3.a.2. Calcareans

The earliest calcarean sponge spicules of Dodecaactinella sp. occur in the lower Dokidocyathus regularis Zone of Siberia (Kruse, Zhuravlev & James, 1995; Fig. 2). Pentactines of Sulugurella sulugurica Fedorov in Pel'man et al. 1990 were originally attributed to the Calcarea and reported from the Nochorojcyathus sunnaginicus Zone of the Tommotian (Pel'man et al. 1990) and from the probably slightly older uppermost Sukharikha Formation of the Sukharikha River section (Rowland et al. 1998), but their hexactinellid affinity is more plausible (A. Zhuravlev, pers. comm., 2008). Calcarean spicules are also known from the Atdabanian–Botoman-equivalent strata of Mongolia, Western Gondwana, Australia and Laurentia (online Appendix 1 at http://journals.cambridge.org/geo). The first articulated calcarean Gravestockia pharetronensis Reitner, 1992 occurs in Australian beds correlated with the Atdabanian Stage (Reitner 1992; Debrenne & Reitner, 2001; online Appendix 1 at http://journals.cambridge.org/geo). According to Zhuravlev & Wood (2008), spicules of first representatives of calcarean sponges are probably high-magnesium calcitic in original composition. Stem-group sponges, which may combine mineralogy and morphology of calcarean and hexactinellid spicules, are also reported from the Cambrian Series 2 (Botting & Butterfield, 2005; Harvey, 2010; see also Eiffelia Walcott, 1920 in online Appendix 1 at http://journals.cambridge.org/geo).

3.a.3. Archaeocyaths and other probable aspicular sponges

First archaeocyaths are known from the lowermost Tommotian Stage of the Siberian Platform (e.g. Rozanov et al. 1969, 1992, 2008; Shabanov et al. 2008; Riding & Zhuravlev, 1995; Kruse, Zhuravlev & James, 1995). Among them, an undetermined form is reported from the uppermost Ust’-Yudoma Formation (Rozanov et al. 1992; Shabanov et al. 2008), while several species occur in the basal Pestrotsvet Formation of the Lena-Aldan region (online Appendices 1 & 2 at http://journals.cambridge.org/geo; Fig. 2). Archaeocyaths were also reported from the basal Pestrotsvet Formation at Selinde in the southeastern Siberian Platform (Korshunov, Repina & Sysoev, 1969; Khomentovsky & Karlova, 2002) and the uppermost Sukharikha Formation in the Igarka region of the northwestern margin of the Siberian Platform (Rozanov et al. 1969, but see Luchinina et al. 1997 and Rowland et al. 1998). In the latter two localities, carbonates display δ13C oscillations with high positive peaks characteristic of the lower Tommotian boundary beds, although the position of these peaks with respect to this boundary has been questioned (Kouchinsky et al. 2001, 2005, 2007). The skeleton of archaeocyaths is thought to have been originally mineralized with high-magnesium calcite (Zhuravlev & Wood, 2008). The radiocyaths and cribricyaths are thought to be different groups of aspicular sponges with, respectively, aragonitic and high-magnesium calcitic biomineralization (Zhuravlev & Wood, 2008). The radiocyaths first appear in the upper Tommotian of the Siberian Platform (Rozanov & Zhuravlev, 1992), whereas the oldest cribricyaths are known from the Altai-Sayan Folded Area in the first half of the Atdabanian Stage (Rozanov & Zhuravlev, 1992).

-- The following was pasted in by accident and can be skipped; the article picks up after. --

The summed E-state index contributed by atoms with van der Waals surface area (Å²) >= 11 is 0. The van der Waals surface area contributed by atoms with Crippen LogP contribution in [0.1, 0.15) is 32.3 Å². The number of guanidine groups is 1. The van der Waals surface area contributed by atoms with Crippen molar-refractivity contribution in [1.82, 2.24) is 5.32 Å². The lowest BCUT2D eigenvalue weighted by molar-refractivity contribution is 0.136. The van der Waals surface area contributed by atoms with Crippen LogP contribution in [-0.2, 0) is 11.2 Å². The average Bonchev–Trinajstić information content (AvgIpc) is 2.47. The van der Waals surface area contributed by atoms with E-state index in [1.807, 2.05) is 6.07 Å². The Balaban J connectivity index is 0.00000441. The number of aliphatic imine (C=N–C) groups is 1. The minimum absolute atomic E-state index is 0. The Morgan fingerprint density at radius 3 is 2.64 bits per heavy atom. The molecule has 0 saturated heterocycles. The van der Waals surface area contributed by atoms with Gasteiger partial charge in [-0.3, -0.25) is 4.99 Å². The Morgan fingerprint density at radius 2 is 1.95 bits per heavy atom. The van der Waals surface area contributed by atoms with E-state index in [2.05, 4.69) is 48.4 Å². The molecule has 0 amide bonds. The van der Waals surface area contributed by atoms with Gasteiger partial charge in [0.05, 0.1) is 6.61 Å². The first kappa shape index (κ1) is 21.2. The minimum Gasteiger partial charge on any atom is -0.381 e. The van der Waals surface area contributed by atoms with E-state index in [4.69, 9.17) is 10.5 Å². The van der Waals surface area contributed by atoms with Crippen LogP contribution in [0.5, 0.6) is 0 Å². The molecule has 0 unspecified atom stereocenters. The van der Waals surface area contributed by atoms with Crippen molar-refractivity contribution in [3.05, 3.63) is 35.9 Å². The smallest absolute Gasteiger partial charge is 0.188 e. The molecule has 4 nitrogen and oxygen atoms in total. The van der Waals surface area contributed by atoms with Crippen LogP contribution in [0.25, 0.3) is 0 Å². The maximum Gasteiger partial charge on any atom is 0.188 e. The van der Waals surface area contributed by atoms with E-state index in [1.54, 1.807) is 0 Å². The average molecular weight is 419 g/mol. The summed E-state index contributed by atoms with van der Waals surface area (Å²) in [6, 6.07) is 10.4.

3.b. Cnidariomorphs and problematic tubular forms

Fossils that can be reasonably interpreted as diploblastic-grade metazoans with biomineralized skeletons are represented by a few but locally abundant forms in the upper Ediacaran strata (Grant, 1990; Grotzinger, Watters & Knoll, 2000; Grotzinger, Adams & Schröder, 2005; Wood, Grotzinger & Dixon, 2002; Amthor et al. 2003; online Appendix 1 at http://journals.cambridge.org/geo). There is also a variety of mineralized solitary and modular calcareous corallomorphs in the lower Cambrian (Debrenne, Lafuste & Zhuravlev, 1990). For convenience, all of these fossils are herein collectively termed cnidariomorphs, including such accretionarily growing mineralized solitary tube-like forms as anabaritids and protoconulariids. Hyolithelminths and ‘coleolids’ have a more uncertain biological affinity, and their interpretation as bilaterian organisms (such as annelids) cannot be excluded.